The current presidential race, however, is something special. It takes antiscience to previously unexplored terrain. When the major Republican candidate for president has tweeted that global warming is a Chinese plot, threatens to dismantle a climate agreement 20 years in the making and to eliminate an agency that enforces clean air and water regulations, and speaks passionately about a link between vaccines and autism that was utterly discredited years ago, we can only hope that there is nowhere to go but up.

    In October, as we did four years previously, we will assemble answers from the campaigns of the Democratic and Republican nominees on the public policy questions that touch on science, technology and public health and then publish them online. We will support's efforts to persuade moderators to ask important science-related questions during the presidential debates. We encourage the nation's political leaders to demonstrate a respect for scientific truths in word and deed. And we urge the people who vote to hold them to that standard.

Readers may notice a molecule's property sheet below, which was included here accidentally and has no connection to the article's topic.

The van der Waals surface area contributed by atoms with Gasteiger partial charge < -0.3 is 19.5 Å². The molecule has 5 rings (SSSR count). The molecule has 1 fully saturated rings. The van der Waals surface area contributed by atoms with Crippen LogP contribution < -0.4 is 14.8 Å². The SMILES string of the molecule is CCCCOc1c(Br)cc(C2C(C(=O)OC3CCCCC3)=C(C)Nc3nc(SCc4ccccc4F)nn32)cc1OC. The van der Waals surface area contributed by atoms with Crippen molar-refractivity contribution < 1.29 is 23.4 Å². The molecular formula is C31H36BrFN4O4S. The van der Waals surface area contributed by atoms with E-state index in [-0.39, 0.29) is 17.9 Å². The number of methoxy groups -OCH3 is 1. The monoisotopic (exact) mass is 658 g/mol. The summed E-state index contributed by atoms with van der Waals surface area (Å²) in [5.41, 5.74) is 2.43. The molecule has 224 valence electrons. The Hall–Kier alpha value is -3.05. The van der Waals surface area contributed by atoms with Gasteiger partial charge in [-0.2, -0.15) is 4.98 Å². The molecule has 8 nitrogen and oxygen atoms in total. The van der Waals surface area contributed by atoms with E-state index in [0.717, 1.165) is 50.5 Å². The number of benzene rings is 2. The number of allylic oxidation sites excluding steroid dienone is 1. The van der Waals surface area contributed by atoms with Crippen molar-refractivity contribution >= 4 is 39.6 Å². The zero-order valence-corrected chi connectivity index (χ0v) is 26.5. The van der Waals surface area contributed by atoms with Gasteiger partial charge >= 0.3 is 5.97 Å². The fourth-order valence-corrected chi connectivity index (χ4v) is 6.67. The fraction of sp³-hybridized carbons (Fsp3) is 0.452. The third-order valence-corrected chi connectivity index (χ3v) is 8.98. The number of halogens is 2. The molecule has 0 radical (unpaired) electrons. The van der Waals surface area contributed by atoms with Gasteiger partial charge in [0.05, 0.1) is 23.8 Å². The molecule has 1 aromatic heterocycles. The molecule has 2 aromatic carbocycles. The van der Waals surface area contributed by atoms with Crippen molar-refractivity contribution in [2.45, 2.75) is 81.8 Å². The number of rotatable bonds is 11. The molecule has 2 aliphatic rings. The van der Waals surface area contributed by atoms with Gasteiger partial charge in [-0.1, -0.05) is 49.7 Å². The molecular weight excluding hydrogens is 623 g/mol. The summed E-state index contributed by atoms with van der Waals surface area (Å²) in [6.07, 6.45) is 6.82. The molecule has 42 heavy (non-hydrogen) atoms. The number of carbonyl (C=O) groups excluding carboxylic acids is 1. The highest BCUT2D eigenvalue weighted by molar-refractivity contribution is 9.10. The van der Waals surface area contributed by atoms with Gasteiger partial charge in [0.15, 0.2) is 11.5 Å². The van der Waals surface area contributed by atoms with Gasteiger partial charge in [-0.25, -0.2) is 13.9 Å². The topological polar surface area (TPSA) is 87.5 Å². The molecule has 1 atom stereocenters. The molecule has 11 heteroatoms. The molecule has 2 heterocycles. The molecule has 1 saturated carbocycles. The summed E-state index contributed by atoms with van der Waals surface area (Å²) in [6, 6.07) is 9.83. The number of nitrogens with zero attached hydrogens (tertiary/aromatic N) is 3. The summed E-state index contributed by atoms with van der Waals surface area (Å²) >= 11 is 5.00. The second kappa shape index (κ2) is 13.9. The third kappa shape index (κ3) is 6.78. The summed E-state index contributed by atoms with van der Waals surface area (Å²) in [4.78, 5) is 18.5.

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    Aug 21, 2016 3:13 PM GMT
    It's not only about respect for scientific truth and incontrovertible evidence. Some people (e.g., Trump and his right-wing cabal) manifestly don't feel obligated to do that. It's also about our obligation as rational, thoughtful human beings to ensure that we don't give fact-deniers (such as Trump and his cabal) an "out"--we must hold their feet to the fire and make them accountable for their lies.
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    Aug 21, 2016 4:10 PM GMT
    This is what the alt-right seems about. This alternate universe of theirs. It is not just lying. It is that but also it is worse. It is creating fiction and then living that as their reality, promoting their alt-reality and alt-expecting others to alt-accept it. When others don't they alt-attempt to alt-declare them "morons" "idiots" "psychologically damaged", dare I say "heretics", for this is not without precedence: religion is their game. Essentially they are the televangelists of politics. And their present day Bizarro Jesus is Trump.